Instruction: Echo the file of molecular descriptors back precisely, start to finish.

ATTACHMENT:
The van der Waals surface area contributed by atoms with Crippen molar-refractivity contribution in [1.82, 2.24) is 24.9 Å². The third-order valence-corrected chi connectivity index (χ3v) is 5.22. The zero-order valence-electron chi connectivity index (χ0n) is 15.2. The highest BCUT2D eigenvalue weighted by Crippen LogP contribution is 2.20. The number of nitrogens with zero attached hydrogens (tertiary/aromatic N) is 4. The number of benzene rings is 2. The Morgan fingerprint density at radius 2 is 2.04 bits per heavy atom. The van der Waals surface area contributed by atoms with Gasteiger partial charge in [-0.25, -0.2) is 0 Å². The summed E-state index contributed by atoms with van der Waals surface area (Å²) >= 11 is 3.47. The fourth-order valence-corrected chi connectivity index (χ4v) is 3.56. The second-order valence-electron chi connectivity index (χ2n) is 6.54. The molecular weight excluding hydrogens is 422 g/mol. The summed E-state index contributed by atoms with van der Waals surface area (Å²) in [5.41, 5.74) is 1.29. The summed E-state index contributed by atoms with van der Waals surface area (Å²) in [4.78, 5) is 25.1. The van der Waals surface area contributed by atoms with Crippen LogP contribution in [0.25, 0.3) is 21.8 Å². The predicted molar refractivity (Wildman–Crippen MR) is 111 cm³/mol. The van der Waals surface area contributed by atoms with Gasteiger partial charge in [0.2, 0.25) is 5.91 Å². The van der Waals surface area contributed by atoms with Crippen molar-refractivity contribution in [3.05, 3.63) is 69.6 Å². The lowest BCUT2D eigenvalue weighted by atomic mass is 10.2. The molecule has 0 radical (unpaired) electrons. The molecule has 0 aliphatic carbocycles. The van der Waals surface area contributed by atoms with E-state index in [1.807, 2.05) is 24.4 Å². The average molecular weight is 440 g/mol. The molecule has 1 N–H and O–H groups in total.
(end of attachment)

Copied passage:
The van der Waals surface area contributed by atoms with Crippen molar-refractivity contribution in [1.82, 2.24) is 24.9 Å². The third-order valence-corrected chi connectivity index (χ3v) is 5.22. The zero-order valence-electron chi connectivity index (χ0n) is 15.2. The highest BCUT2D eigenvalue weighted by Crippen LogP contribution is 2.20. The number of nitrogens with zero attached hydrogens (tertiary/aromatic N) is 4. The number of benzene rings is 2. The Morgan fingerprint density at radius 2 is 2.04 bits per heavy atom. The van der Waals surface area contributed by atoms with Gasteiger partial charge in [-0.25, -0.2) is 0 Å². The summed E-state index contributed by atoms with van der Waals surface area (Å²) >= 11 is 3.47. The fourth-order valence-corrected chi connectivity index (χ4v) is 3.56. The second-order valence-electron chi connectivity index (χ2n) is 6.54. The molecular weight excluding hydrogens is 422 g/mol. The summed E-state index contributed by atoms with van der Waals surface area (Å²) in [5.41, 5.74) is 1.29. The summed E-state index contributed by atoms with van der Waals surface area (Å²) in [4.78, 5) is 25.1. The van der Waals surface area contributed by atoms with Crippen LogP contribution in [0.25, 0.3) is 21.8 Å². The predicted molar refractivity (Wildman–Crippen MR) is 111 cm³/mol. The van der Waals surface area contributed by atoms with Gasteiger partial charge in [0.2, 0.25) is 5.91 Å². The van der Waals surface area contributed by atoms with Crippen molar-refractivity contribution in [3.05, 3.63) is 69.6 Å². The lowest BCUT2D eigenvalue weighted by atomic mass is 10.2. The molecule has 0 radical (unpaired) electrons. The molecule has 0 aliphatic carbocycles. The van der Waals surface area contributed by atoms with E-state index in [1.807, 2.05) is 24.4 Å². The average molecular weight is 440 g/mol. The molecule has 1 N–H and O–H groups in total.